Published on February 28th, 2012 | by Christopher DeMorro7
New EV Battery Promises Low-Cost, 300-Mile
Automakers and battery chemists the world over are searching for a solution posed by electric vehicles; how do you store enough electric power to move 3,000+ pounds of automobile while keeping the car affordable? California-based Envia is claiming that their unique lithium-ion battery technology results in a three-fold increase in energy density, while cutting the cost of batteries in half.
According to Envia’s chairman and chief executive Atul Kapadia, their proprietary cathode, anode, and electrolyte technology. The New York Times article does not delve into detail, only noting that Envia uses a maganese-rich powder as the battery cathodes. Many modern batteries use cobalt, aluminum, and other high-value rare-earth metals in their batteries. This drives the cost of batteries to $400 per kWh and beyond.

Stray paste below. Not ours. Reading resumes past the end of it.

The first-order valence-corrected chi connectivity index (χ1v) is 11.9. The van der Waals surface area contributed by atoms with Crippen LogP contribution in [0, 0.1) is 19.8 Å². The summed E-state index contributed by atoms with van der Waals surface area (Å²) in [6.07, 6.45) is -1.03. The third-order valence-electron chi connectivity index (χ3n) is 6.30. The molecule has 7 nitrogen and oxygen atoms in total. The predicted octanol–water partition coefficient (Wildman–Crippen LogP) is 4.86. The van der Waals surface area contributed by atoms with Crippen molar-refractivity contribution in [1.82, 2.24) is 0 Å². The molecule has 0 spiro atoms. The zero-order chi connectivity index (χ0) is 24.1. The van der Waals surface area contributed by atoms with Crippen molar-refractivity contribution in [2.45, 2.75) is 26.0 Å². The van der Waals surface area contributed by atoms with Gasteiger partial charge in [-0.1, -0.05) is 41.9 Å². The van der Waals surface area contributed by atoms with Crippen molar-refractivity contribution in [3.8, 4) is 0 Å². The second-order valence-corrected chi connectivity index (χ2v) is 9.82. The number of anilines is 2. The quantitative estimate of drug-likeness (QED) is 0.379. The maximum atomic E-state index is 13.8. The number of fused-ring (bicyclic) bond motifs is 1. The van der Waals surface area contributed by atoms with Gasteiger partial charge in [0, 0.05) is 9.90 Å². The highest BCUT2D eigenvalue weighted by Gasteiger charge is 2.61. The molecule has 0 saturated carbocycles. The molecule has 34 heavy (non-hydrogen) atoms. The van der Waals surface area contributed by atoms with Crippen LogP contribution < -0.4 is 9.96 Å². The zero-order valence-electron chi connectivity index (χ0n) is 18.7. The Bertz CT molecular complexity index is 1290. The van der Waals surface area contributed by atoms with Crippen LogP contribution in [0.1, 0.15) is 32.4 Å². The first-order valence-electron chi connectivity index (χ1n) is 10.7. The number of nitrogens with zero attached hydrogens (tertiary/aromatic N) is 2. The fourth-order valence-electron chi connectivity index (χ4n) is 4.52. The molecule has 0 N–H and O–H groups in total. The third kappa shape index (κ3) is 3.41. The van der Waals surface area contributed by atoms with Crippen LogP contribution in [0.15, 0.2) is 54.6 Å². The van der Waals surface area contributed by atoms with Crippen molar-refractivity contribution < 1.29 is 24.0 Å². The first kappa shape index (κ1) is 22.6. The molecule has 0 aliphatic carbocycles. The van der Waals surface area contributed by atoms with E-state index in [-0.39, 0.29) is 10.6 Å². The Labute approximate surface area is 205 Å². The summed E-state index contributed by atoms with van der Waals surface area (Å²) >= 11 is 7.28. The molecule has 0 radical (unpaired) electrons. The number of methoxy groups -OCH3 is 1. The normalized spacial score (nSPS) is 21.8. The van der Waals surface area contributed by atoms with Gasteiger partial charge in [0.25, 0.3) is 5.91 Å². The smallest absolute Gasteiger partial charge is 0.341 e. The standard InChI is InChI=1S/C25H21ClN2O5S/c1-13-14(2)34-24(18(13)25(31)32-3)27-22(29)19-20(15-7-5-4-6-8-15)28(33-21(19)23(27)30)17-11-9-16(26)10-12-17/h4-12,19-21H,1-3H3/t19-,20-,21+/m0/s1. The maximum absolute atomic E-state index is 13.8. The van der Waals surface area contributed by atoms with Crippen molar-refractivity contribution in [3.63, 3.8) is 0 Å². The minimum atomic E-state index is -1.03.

Envia’s breakthrough claims a cost of just $150 per kWh. Tesla CEO Elon Musk believes that a sub $200 per-kWh battery is due for the near future…though I doubt he expected it to be so soon. Envia claims that this is not some experiment, but a working product that could come to market in the next 18 months.
Envia’s research was funded by the venture-capital arm of General Motors, GM Ventures, which may mean that GM would get first dibs on this “breakthrough” technology. This technology could cut the cost of batteries in half, which alone would make EV’s more palatable to a larger segment of the population. But in addition, this technology can store three-times as much energy as current battery pack technology, which could yield as much as 300 miles of driving range.
Imagine, if you will, a Nissan Leaf that cost just $30,000 without government subsidies, while delivering 300 miles of range per-charge. I’m usually skepticial about such “breakthrough” claims, but I figure with all the money going into battery research, somebody is going to “crack the code” of battery technology, as it were. Might that somebody be Envia?
Source: The New York Times